There are many outstanding or unanswered regulatory questions, after the recent guidelines provided by the Hong Kong Securities and Futures Commission. They require virtual asset fund managers to work with licensed custodians as they are tasked with controlling or managing assets both on-chain, and on digital currency exchanges.
Virtual asset fund managers need custodians to make purchasing and selling crypto assets as convenient as possible. Crypto custody solution providers are responsible for taking care of the underlying private keys associated with digital assets.
Batlin, who’s also the former Blockchain Lead at BNY Mellon. brings his experience in banking to the crypto space. He has established Trustology in order to promote the mass adoption of digital assets, and believes that the secure management of private keys is a vital step towards making that future a reality.
Alex discussed how regulated cryptocurrency trading involves custody, and how custody relies on technology, to offer financial services such as the ability to purchase, hold and sell crypto assets. Proper custody solutions are built using advanced underlying infrastructure, Alex explained.
Crowdfund Insider: What do Hong Kong’s new regulations mean for virtual asset fund managers?
Alex Batlin: “In October 2019, Asia came out with rules that asset managers and funds have to abide by to basically protect investors. Despite there being a number of outstanding regulatory questions, the guidelines issued by the SFC essentially gives the nod to virtual asset fund managers needing to appoint a custodian as they are expected to control assets both on-chain, as well as on-exchange.
Very specifically, the Virtual Asset Guidelines issued by the Hong Kong Securities and Futures Commission states that Virtual Asset Managers require an independent custodian.
The necessity to introduce an independent custodian does raise additional issues for fund managers. In theory, segregated accounts can provide extra security. However, in order to comply with the rules, fund managers are often at the mercy of the exchange’s protocols. Most exchanges only allow you to have one username and password to manage an entire portfolio. One inadvisable workaround is through credential sharing. This, of course, raises significant security issues. Another is to create several accounts. Although, then you have to fund each account separately, which can present liquidity issues.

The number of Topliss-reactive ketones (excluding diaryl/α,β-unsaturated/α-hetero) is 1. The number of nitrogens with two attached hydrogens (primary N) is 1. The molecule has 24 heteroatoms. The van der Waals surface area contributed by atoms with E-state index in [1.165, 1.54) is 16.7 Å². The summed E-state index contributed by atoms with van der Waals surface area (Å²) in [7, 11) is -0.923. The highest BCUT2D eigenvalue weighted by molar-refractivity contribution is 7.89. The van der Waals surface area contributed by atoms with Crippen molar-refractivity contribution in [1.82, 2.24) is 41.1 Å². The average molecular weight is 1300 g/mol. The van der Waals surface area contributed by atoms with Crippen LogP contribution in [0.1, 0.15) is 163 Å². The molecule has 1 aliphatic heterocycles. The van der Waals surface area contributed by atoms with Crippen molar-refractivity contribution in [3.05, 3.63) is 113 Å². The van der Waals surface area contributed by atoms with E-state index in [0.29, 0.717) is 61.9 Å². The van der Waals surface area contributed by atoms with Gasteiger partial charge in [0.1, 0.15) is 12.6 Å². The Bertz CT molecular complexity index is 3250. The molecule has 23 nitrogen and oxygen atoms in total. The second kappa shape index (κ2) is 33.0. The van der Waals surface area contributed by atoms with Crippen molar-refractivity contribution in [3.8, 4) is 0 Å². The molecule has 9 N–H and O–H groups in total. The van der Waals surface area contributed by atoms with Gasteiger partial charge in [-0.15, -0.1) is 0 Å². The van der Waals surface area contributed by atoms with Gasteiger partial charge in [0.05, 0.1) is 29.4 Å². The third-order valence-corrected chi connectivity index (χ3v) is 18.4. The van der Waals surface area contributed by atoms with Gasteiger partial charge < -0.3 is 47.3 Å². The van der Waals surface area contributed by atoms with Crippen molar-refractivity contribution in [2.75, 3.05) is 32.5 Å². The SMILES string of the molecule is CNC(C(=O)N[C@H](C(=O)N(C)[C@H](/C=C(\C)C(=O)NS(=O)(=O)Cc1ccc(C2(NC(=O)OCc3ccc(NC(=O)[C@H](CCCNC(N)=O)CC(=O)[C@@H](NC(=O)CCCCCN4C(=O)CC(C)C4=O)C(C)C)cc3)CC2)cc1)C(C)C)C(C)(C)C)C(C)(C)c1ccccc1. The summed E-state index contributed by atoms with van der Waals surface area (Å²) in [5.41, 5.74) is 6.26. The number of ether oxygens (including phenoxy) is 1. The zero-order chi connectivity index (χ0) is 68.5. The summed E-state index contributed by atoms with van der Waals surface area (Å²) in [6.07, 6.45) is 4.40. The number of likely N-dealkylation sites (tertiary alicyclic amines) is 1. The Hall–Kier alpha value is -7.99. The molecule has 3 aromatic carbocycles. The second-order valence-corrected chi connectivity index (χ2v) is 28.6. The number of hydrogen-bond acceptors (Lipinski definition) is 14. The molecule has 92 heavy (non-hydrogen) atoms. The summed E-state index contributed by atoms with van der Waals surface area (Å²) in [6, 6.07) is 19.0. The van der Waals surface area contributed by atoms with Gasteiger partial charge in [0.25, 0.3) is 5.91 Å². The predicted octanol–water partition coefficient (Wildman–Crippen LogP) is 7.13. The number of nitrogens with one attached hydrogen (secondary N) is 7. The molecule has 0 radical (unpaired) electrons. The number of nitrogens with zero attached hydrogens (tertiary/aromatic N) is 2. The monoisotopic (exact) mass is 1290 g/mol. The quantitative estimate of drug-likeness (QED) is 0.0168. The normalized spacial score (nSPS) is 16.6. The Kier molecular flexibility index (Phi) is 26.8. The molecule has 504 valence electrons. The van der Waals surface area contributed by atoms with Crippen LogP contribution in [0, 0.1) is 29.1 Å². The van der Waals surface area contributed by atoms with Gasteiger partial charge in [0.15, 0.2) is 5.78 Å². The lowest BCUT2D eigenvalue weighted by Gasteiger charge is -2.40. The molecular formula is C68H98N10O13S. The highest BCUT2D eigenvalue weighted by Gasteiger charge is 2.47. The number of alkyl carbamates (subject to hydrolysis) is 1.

An exchange credentials wallet can provide advanced controls across API and TOTP secret keys to build trust with investors, evidence compliance, reduce operating risks and conveniently manage asset transfers across exchange and custody accounts.”
Crowdfund Insider: What is your take on the potential implications coming out of the guidelines?
Alex Batlin: “I think that since virtual assets are a regulated asset class, it’s essential to evidence two things: segregation of duties and audit. It will become much more important to be able to provide a full paper trail of what you’ve done – regardless of whether we’re talking on-exchange assets, DeFi assets on a decentralised exchange, or straightforward custody of a private key.
This will take a lot of work and it is where custodians can provide value to funds. It is now being acknowledged that you not only need to protect assets on the blockchain but also on exchanges.
Some funds will have 80%+ on-exchange rather than off-exchange. Segregated accounts will allow for clearer audit purposes and help make sure that in case of liquidation, it is clear whose funds are whose. It’s now required that you have adequate safeguards in place, ideally with an independent custodian.
These safeguards include: creating new accounts on trading platforms, whitelisting IP addresses on trading venues to make sure you talk to the right venues, whitelisting wallet addresses at the trading platforms. Walled gardens are a new safeguard that is starting to be introduced. This is where the fund manager can only move funds between approved exchanges and approved custodial wallet accounts.
As for the broader implications, if these rules become standardised around the world, it could further catalyse the widespread adoption of cryptocurrencies – especially from institutions. For the most part, institutional investors are the ones most in need of custodians due to their extensive portfolios.
Cryptocurrencies, in general, can present significant risks and complications, especially to more traditional financiers. These can be mitigated by custodians who can ease the entry of institutional capital by providing the same standards expected within the traditional financial system. In the U.S, the Security and Exchange Commission has already instilled this safeguard in place for institutional entities under the Dodd-Frank Act.”